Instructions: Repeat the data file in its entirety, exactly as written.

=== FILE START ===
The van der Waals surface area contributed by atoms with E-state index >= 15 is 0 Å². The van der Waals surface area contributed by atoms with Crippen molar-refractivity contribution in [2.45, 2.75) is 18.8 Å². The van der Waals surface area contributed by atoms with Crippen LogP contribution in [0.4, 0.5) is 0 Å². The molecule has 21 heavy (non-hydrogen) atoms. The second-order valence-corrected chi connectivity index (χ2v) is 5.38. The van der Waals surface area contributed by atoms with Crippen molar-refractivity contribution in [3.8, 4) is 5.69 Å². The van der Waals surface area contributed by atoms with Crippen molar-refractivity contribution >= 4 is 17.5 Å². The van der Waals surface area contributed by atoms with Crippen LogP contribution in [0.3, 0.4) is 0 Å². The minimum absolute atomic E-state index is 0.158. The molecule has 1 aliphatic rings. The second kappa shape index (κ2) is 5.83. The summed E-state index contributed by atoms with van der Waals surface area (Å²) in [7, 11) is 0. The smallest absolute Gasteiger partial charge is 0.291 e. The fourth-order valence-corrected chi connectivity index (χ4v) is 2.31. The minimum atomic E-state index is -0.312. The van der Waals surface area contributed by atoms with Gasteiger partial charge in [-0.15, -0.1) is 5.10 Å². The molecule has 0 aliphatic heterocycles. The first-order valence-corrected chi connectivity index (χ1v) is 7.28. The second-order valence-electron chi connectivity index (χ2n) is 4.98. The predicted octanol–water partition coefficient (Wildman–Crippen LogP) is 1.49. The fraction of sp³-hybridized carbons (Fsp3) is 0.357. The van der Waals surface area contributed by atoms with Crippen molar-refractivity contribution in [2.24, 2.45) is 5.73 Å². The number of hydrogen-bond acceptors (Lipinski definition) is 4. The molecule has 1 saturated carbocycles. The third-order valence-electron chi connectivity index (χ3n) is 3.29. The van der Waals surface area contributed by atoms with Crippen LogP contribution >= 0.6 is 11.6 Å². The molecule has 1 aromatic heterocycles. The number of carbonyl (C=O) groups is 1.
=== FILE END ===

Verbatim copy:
The van der Waals surface area contributed by atoms with E-state index >= 15 is 0 Å². The van der Waals surface area contributed by atoms with Crippen molar-refractivity contribution in [2.45, 2.75) is 18.8 Å². The van der Waals surface area contributed by atoms with Crippen LogP contribution in [0.4, 0.5) is 0 Å². The molecule has 21 heavy (non-hydrogen) atoms. The second-order valence-corrected chi connectivity index (χ2v) is 5.38. The van der Waals surface area contributed by atoms with Crippen molar-refractivity contribution in [3.8, 4) is 5.69 Å². The van der Waals surface area contributed by atoms with Crippen molar-refractivity contribution >= 4 is 17.5 Å². The van der Waals surface area contributed by atoms with Crippen LogP contribution in [0.3, 0.4) is 0 Å². The minimum absolute atomic E-state index is 0.158. The molecule has 1 aliphatic rings. The second kappa shape index (κ2) is 5.83. The summed E-state index contributed by atoms with van der Waals surface area (Å²) in [7, 11) is 0. The smallest absolute Gasteiger partial charge is 0.291 e. The fourth-order valence-corrected chi connectivity index (χ4v) is 2.31. The minimum atomic E-state index is -0.312. The van der Waals surface area contributed by atoms with Gasteiger partial charge in [-0.15, -0.1) is 5.10 Å². The molecule has 0 aliphatic heterocycles. The first-order valence-corrected chi connectivity index (χ1v) is 7.28. The second-order valence-electron chi connectivity index (χ2n) is 4.98. The predicted octanol–water partition coefficient (Wildman–Crippen LogP) is 1.49. The fraction of sp³-hybridized carbons (Fsp3) is 0.357. The van der Waals surface area contributed by atoms with Crippen molar-refractivity contribution in [2.24, 2.45) is 5.73 Å². The number of hydrogen-bond acceptors (Lipinski definition) is 4. The molecule has 1 saturated carbocycles. The third-order valence-electron chi connectivity index (χ3n) is 3.29. The van der Waals surface area contributed by atoms with Crippen LogP contribution >= 0.6 is 11.6 Å². The molecule has 1 aromatic heterocycles. The number of carbonyl (C=O) groups is 1.